A very important and fascinating book was published this year, "Where Were You? Dublin Youth Culture & Street Style 1950-2000" by Garry O'Neil and Niall McCormack.The book is a compilation of photographs documenting social and fashion scenes in Dublin. What sets this book apart is that there are no staged fashion shoots or celebrities, just amazing photographs of everyday people wearing what was in style and ordinary people with extraordinary style.It's a very intimate account of street culture in Dublin. This feeling of intimacy is directly linked to the way in which the material was sourced. Posters were hung up in cafes, bars and shops around the city asking people to send in photos, rather then all the material being collected in newspaper archives.O'Neil travelled around Dublin meeting people to look through their albums and hear about the scenes that were happening at the time. He also received material from different parts of the globe offered by people who had emigrated. The chapters are organised by decades starting with the 50s and 60s.Each chapter has a very readable preface setting the scene for that era by mentioning clubs,dances, streets and shops that were frequented by young people. They also include quotes from people who were interviewed, here is a very good one from the 50s and 60s "You dressed like your folks or you look like you were dressed by your folks". The pages of photographs also have ticket stubs from gigs, posters and flyers for clubs and really cute adverts from the time.It also documents the violence that sometimes surrounded street culture for example the Boot Boys and Skinheads in the seventies. So from suave suits in the sixties to break dancing, skateboarding and raving in the nineties I would highly recommend buying this book. If you've been stuck out in the suburbs for a while borrow or buy this book and you will remember just how colourful Dublin can be.Another interesting layer to this book is O'Neil's collaborator Niall McCormick who is a great graphic artist based in Dublin. Has designed book covers for O'Brien and Lilliput press. After you have enjoyed "Where Were You?" feast your eyes on Niall's website.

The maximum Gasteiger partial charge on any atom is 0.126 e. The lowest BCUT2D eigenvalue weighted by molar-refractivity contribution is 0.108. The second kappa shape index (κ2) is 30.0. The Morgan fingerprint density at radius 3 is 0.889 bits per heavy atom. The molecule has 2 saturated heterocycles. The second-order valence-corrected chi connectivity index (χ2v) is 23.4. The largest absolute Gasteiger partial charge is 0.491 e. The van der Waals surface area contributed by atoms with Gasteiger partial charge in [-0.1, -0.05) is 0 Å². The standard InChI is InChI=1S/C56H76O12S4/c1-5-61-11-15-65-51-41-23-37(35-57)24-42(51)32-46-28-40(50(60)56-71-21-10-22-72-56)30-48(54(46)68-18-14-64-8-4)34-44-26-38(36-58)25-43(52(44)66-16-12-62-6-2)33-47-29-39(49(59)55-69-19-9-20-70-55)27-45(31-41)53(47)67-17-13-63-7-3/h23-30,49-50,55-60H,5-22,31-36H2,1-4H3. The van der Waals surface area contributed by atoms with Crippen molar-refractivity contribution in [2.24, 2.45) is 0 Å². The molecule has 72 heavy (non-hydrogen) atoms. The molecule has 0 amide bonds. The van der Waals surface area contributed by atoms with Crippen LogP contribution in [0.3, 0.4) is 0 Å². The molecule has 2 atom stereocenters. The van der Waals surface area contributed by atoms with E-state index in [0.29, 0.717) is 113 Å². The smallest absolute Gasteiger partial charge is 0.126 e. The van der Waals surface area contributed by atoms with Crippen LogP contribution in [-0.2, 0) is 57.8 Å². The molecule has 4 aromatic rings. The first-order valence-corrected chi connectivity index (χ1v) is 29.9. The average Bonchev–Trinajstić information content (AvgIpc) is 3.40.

I grew up in a household where half of us were left-handed, one was ambidextrous (my dad) and the last two were right-handed, even given this my left-handed little brother came home from school frustrated and nearly in tears, he couldn't do his letters, it was so hard. When my mum (left-handed) saw that his teacher hadn't considered getting him to use his left hand she saw red. He was shown how to use his pencil in his left hand and everything went fine for him after that (there was a phone call to the teacher as well). This was in the 80s by the way.Recently I read a book called The Puzzle of Left-handedness by Rik Smits which talks about the anomaly that is left-handedness, something that about 10% of the world's population is, something that has been (and is still in some cultures) suppressed and discouraged, in fact some countries deny the existence of left-handedness in their population, and social mores link left-handedness with uncleanliness. Rik is left-handed himself and offers little solutions but he writes this noting the differences. It's an interesting book with interesting insights into how this minor marker can set people apart.I also recommend a Left-hand turn around the world and A Left-handed history of the world.I'm mostly left-handed, I write left-handed, though I started doing calligraphy right-handed because I couldn't get the nibs, and my teacher never knew there was a book on left-handed calligraphy; she had told my class that left-handed people couldn't do calligraphy, I went on to do it for the Leaving Certificate, she strongly suggested it to me.You develop coping skills for the right-handed world, but sometimes they aren't enough. Some modern machinery are developed for the majority, with emergency buttons placed to the right, and are designed so left-handers will put themselves in harm's way trying to use the tool or machine in a way that works for them.We bought a few books on crafting left-handed last year during the year of crafts, using the website Anything Left-Handed as a starting point. I knit right-handed but I crochet left-handed. Many books on crochet dismiss or disregard left-handed crochet, the clearest I've found is Crochet unravelled, which has some of the clearest diagrams I have ever seen on an instruction book. We also got in the left-handed Embroiderers Companion.It only takes a few adaptations to make life easier, ensuring that children have elbow room to their left is one of the minor ways their lives can be made easier, ensuring that the teacher does this without a fuss being made is crucial. We have a number of titles to help left-handed children and parents, such as Your Left-handed child and Left Hand Writing Skills which may help and may be worth trying out from the library to see if they're a good fit for your left-handed child.Left-handedness isn't an awkwardness it's a variation. Always remember that Barak Obama, George W Bush and Bill Clinton are all left-handed (among others), and many commentators say that it was because of an attempt to change George VI of The King's Speech fame, from left-handed may have contributed to his speech issues!